Last night we served Spanish garlic soup. Nearly every European country has a version of peasant garlic soup descending from centuries of home cooking. Garlic is cheap, abundant, and offers strong flavor. Most recipes include stale bread which thickens the soup and provides texture. A variety of spices and herbs can be included and raw eggs or aioli create a smooth finish. This is a soup that can help clean out leftovers.
Garlic is a special ingredient. It can cure a cold or turn away vampires. Its raw bite will kill an entire meal but the sweet smell of roasting is better than fresh baked cookies. It is a chore to peal, chop, or grate; and it can burn easily. I add chopped garlic to almost every soup that begins with sautéing onions – always right before I pour in the broth to prevent burning.
How you cook the garlic is the biggest variation in garlic soup. I tried one recipe two years ago that involved slowly sautéing the garlic, simmering, blending, and thickening with dry roasted bread. The soup turned too thick and could have substituted for cement. The overwhelming flavor could only be tolerated in small quantities as food force-fed a sick person. A second attempt with proper portions (less garlic and bread) would likely succeed but I was turned off and never again attempted this approach.
Most recipes either call for sautéing the garlic before simmering in broth, or roasting. America’s Test Kitchen suggested a slow simmer in an abundance of olive oil and a cup of broth. This is done after smashing the heads with a cleaver while trapped in a ziplock bag. The smashing helps release the flavor and 30-minutes of simmering completes the task. The paper skins stay in the mash since the whole broth will be strained before serving. In another pot I simmered more homemade chicken broth, Spanish paprika, fresh rosemary, thyme, and bay leaves. The recipe also calls for two parmesan cheese rinds. Mario Batali, the recently disgraced but brilliant Italian chef, teaches to save all parmesan cheese rinds for future soups. Freeze them, like bones, and throw them in a simmering pot. The cheese is so hardened by the time it works down to a rind that it remains in tact despite a long simmer. The added flavor is a good addition to many soups.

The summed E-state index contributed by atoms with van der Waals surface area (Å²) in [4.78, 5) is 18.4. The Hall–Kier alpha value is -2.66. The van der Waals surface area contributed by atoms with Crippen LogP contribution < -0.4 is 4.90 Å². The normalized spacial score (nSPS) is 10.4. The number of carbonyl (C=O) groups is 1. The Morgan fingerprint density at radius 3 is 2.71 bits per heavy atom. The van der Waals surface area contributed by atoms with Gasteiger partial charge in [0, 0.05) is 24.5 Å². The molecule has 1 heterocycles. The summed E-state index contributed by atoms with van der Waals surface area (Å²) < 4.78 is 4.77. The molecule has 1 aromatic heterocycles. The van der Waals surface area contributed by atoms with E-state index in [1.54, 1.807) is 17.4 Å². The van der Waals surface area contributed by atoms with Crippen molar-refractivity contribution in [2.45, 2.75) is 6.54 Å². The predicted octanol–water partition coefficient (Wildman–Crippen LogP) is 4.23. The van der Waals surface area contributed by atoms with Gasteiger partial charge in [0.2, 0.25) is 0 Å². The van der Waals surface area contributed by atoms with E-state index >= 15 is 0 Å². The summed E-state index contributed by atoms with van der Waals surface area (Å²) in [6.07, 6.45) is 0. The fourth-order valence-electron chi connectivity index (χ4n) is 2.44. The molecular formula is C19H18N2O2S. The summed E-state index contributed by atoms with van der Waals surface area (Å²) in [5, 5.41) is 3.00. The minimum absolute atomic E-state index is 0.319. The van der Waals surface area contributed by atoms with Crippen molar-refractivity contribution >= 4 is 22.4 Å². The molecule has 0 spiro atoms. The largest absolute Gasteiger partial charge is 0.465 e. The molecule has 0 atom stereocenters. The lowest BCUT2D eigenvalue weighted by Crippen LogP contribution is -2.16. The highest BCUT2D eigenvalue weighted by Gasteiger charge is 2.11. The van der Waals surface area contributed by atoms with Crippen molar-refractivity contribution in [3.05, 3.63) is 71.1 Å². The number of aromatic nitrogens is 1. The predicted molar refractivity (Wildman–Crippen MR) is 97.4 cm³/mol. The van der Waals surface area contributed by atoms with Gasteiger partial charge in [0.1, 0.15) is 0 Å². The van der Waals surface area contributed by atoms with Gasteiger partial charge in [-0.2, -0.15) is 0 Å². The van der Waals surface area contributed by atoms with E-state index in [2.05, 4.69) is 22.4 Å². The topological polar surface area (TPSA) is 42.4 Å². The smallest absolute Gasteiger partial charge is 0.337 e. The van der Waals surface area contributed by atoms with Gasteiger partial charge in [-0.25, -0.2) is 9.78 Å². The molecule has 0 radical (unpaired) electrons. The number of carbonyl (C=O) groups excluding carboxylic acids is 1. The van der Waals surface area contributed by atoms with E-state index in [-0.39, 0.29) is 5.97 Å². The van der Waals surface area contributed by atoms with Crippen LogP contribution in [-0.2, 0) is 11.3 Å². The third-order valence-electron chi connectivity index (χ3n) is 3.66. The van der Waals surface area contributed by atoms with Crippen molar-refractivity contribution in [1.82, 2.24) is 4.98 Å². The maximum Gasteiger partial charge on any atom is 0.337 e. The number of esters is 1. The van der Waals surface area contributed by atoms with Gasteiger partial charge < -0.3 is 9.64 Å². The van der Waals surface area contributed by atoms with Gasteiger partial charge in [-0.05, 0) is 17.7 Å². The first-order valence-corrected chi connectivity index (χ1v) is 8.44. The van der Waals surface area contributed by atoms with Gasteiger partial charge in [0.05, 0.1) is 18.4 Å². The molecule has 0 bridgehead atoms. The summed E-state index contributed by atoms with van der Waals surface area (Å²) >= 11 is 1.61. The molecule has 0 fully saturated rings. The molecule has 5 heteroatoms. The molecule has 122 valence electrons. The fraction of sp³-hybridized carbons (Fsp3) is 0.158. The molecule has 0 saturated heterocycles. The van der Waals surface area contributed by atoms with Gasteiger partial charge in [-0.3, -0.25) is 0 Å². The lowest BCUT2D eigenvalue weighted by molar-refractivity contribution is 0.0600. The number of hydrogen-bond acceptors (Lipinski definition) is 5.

My chosen recipe then calls for combining the mash and broth, straining, and adding fresh grated parmesan, salt and pepper, and crushed red pepper to taste. You then temper a couple of beaten eggs with some of the soup and whisk the mixture into the entire broth. This creates a luxuriously smooth texture and adds a bit of body. Do not bring the soup back to a boil which might cause the eggs to curdle. This is not garlic and egg drop soup! I added a generous dollop of homemade roasted garlic aioli.
I skipped the traditional crusty bread because I failed to plan ahead with appropriately stale bread and I wanted the soup to be a lite starter. I served braised beef cooked in chicken stock, red wine, and Spanish paprika. The remaining aioli accompanied a platter of roasted asparagus, broccoli, cauliflower, and pearl onions. Braised beef with roasted vegetables is a good rustic style Sunday night family meal.
The soup was fine but lacked the WOW factor of great garlic flavor. I should have roasted the garlic and used six heads instead of four. I also wonder about using a stick blender with the roasted garlic before straining. That process might achieve the rich and sweet roasted flavor I craved. The soup also had a strong kick of heat that turned Kaela off after one bite. It worked for me but I need discipline to add spice slowly with regular tasting.
We will travel throughout Spain in May and I am eager to try a few Spanish garlic soups while there. My efforts yesterday are akin to reading the Shakespeare play before seeing it live. With a proper education in Spain, I hope that future efforts will produce better results and this soup will become a confident regular in my repertoire.